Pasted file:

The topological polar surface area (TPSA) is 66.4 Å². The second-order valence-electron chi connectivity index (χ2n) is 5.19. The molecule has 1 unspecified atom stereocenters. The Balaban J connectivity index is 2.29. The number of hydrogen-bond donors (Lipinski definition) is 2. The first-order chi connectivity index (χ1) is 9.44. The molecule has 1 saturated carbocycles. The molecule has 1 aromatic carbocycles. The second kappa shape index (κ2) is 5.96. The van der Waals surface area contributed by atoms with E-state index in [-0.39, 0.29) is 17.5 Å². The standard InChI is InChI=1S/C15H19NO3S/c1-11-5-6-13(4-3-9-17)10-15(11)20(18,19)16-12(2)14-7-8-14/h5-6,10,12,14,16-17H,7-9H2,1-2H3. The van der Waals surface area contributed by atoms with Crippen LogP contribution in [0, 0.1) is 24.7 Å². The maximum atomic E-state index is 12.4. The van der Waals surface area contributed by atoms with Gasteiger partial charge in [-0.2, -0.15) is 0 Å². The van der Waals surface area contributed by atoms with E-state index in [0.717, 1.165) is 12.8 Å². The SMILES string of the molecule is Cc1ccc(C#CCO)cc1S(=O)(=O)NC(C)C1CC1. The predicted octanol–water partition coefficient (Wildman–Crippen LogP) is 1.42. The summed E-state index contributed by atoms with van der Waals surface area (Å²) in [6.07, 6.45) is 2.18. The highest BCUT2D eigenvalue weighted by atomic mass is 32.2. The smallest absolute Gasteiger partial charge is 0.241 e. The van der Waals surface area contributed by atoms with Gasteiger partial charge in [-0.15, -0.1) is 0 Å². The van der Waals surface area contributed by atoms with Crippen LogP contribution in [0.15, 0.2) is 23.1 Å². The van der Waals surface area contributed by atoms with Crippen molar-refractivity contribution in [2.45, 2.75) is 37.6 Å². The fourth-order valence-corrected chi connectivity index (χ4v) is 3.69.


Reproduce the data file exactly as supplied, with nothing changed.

The topological polar surface area (TPSA) is 66.4 Å². The second-order valence-electron chi connectivity index (χ2n) is 5.19. The molecule has 1 unspecified atom stereocenters. The Balaban J connectivity index is 2.29. The number of hydrogen-bond donors (Lipinski definition) is 2. The first-order chi connectivity index (χ1) is 9.44. The molecule has 1 saturated carbocycles. The molecule has 1 aromatic carbocycles. The second kappa shape index (κ2) is 5.96. The van der Waals surface area contributed by atoms with E-state index in [-0.39, 0.29) is 17.5 Å². The standard InChI is InChI=1S/C15H19NO3S/c1-11-5-6-13(4-3-9-17)10-15(11)20(18,19)16-12(2)14-7-8-14/h5-6,10,12,14,16-17H,7-9H2,1-2H3. The van der Waals surface area contributed by atoms with Crippen LogP contribution in [0, 0.1) is 24.7 Å². The maximum atomic E-state index is 12.4. The van der Waals surface area contributed by atoms with Gasteiger partial charge in [-0.2, -0.15) is 0 Å². The van der Waals surface area contributed by atoms with E-state index in [0.717, 1.165) is 12.8 Å². The SMILES string of the molecule is Cc1ccc(C#CCO)cc1S(=O)(=O)NC(C)C1CC1. The predicted octanol–water partition coefficient (Wildman–Crippen LogP) is 1.42. The summed E-state index contributed by atoms with van der Waals surface area (Å²) in [6.07, 6.45) is 2.18. The highest BCUT2D eigenvalue weighted by atomic mass is 32.2. The smallest absolute Gasteiger partial charge is 0.241 e. The van der Waals surface area contributed by atoms with Gasteiger partial charge in [-0.15, -0.1) is 0 Å². The van der Waals surface area contributed by atoms with Crippen LogP contribution in [0.15, 0.2) is 23.1 Å². The van der Waals surface area contributed by atoms with Crippen molar-refractivity contribution in [2.45, 2.75) is 37.6 Å². The fourth-order valence-corrected chi connectivity index (χ4v) is 3.69.